Gbagbo will be removed as a signatory at the Central Bank of West African States, Kenyan Prime Minister Raila Odinga, an African Union-appointed mediator, said in an e-mailed statement today.
“Mr. Gbagbo’s removal as a signatory with the bank will begin the crippling of his regime, which has been declared illegitimate,” Odinga said.
Alassane Ouattara, the internationally recognized winner of a Nov. 28 presidential election, says Gbagbo has withdrawn about 80 billion francs ($164 million) from the central bank since the institution said on Dec. 24 it would only recognize people approved by Ouattara for transactions. The withdrawals have frustrated Ouattara, who was hoping that Gbagbo would lose the support of the military if he couldn’t pay their wages.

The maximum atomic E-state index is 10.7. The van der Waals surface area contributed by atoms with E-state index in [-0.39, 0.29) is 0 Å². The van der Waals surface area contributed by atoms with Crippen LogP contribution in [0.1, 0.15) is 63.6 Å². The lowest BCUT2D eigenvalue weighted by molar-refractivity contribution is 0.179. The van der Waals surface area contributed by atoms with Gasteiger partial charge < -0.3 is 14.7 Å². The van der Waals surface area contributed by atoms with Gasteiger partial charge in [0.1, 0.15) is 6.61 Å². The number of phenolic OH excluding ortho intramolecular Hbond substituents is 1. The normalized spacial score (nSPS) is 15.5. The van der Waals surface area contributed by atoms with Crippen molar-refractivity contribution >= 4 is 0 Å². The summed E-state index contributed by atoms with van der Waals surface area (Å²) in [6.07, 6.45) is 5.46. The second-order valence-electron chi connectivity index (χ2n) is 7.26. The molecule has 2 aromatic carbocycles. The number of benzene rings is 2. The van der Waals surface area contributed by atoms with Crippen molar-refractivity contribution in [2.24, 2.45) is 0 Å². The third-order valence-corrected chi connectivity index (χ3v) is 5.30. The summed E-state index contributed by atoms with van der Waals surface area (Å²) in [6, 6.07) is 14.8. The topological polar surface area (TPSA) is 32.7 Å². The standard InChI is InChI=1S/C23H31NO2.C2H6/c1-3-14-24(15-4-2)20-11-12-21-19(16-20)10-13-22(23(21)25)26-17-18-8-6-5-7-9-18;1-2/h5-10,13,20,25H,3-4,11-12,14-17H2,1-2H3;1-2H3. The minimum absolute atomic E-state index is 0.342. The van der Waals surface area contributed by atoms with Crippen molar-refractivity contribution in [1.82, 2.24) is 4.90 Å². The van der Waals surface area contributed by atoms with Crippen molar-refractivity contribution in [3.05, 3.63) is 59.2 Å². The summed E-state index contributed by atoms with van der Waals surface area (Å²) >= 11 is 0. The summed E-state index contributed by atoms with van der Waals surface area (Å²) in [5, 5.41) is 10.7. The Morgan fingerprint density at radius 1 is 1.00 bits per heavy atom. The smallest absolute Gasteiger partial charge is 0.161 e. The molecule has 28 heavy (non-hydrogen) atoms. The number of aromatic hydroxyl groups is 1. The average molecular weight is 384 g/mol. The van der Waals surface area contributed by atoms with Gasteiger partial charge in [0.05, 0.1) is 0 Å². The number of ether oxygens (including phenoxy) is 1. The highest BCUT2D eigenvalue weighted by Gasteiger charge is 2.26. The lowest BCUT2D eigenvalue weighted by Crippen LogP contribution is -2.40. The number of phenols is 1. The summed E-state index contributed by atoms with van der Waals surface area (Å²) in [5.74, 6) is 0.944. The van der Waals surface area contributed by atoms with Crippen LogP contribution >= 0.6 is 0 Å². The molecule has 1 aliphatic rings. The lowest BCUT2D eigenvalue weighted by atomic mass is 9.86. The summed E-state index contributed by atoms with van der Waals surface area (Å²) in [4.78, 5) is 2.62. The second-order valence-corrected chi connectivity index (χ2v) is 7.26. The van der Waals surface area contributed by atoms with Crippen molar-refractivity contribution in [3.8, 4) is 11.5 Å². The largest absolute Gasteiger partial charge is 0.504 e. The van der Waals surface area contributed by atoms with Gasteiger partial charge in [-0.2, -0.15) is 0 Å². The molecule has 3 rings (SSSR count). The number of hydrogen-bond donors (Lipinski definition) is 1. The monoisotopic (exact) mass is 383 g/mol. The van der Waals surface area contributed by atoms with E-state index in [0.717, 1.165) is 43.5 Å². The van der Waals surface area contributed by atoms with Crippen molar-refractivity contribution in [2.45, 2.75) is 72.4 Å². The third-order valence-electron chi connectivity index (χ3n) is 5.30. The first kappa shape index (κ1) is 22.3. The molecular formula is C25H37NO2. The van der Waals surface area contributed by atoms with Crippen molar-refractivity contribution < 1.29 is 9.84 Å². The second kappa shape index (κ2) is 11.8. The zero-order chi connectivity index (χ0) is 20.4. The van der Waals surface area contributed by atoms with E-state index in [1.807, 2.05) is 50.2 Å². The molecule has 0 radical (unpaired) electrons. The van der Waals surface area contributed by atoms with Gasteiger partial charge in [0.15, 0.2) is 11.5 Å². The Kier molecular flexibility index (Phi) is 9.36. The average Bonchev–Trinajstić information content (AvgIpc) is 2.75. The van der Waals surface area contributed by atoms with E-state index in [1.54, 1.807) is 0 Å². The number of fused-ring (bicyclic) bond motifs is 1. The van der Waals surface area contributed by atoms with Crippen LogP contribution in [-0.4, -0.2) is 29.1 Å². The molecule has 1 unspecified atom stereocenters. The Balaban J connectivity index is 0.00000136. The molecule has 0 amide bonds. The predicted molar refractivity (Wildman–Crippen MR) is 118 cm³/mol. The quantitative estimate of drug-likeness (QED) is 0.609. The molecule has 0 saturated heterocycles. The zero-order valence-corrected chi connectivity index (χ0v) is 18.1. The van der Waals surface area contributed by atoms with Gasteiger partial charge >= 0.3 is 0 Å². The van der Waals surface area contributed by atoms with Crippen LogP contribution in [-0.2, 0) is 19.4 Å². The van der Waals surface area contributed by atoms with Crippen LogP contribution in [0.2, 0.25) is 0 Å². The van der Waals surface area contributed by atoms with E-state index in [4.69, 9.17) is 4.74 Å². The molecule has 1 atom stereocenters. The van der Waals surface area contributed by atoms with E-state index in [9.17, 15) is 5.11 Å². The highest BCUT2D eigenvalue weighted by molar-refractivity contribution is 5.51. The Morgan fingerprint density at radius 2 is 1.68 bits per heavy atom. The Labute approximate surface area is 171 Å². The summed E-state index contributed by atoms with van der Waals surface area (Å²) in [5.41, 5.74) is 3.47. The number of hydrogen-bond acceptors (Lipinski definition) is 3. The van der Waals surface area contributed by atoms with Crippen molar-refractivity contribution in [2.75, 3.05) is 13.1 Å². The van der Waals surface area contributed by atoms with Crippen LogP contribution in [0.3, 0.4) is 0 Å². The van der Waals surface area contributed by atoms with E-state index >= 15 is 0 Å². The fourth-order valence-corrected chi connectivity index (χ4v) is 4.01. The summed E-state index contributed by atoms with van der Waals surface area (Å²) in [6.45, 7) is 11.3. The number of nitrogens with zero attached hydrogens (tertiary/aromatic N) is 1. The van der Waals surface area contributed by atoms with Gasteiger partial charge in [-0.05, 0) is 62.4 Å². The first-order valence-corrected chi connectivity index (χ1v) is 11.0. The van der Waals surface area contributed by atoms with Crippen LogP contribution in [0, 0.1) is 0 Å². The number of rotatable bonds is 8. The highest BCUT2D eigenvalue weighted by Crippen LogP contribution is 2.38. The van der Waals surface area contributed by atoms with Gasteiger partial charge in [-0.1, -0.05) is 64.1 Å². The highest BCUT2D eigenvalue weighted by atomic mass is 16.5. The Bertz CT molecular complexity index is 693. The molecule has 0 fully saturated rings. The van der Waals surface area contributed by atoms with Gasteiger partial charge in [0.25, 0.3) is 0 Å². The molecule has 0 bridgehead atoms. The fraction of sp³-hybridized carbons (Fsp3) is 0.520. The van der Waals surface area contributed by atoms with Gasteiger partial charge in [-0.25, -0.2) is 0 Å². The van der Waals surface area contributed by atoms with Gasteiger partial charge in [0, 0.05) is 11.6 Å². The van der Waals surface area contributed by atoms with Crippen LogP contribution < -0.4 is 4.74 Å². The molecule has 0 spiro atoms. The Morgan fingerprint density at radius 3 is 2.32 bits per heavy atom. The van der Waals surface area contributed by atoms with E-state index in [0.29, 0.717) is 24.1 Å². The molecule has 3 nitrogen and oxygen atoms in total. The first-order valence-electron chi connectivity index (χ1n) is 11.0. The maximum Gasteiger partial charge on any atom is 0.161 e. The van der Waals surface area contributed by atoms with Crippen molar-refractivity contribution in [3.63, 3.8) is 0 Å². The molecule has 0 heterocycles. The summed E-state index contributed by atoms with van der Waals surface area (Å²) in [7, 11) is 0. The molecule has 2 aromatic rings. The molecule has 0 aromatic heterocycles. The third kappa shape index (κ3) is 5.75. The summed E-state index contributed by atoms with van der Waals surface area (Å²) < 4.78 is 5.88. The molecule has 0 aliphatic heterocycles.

Gbagbo’s government is “withdrawing money on a daily basis” from the central bank account, said Ahoua Don Mello, an adviser to Gbagbo, in an interview Jan. 17.
Marie-Laure Digbe, spokeswoman for the bank, was not available to comment, according to a woman who answered the phone at her office and declined to give her name.
The eight members of the Economic and Monetary Union of West Africa, of which the central bank is a part, share a common currency, the CFA franc, which is pegged to the euro. Ivory Coast is the biggest economy in the Ouagadougou, Burkina Faso- based union. The Jan. 22 meeting will be held in Bamako, the Malian capital, according to the group’s website.
At least 260 people have been killed in violent clashes that followed the election, the United Nations said today. About 68 people are missing.
Odinga was appointed by the African Union to help resolve the impasses. He visited Ghana, Burkina Faso and Mali to lobby leaders in those countries for support after leaving Abidjan without a resolution.
Alcide Djedje, Gbagbo’s foreign minister, said yesterday they would no longer recognize Odinga as mediator, saying he has taken Ouattara’s side in the dispute.
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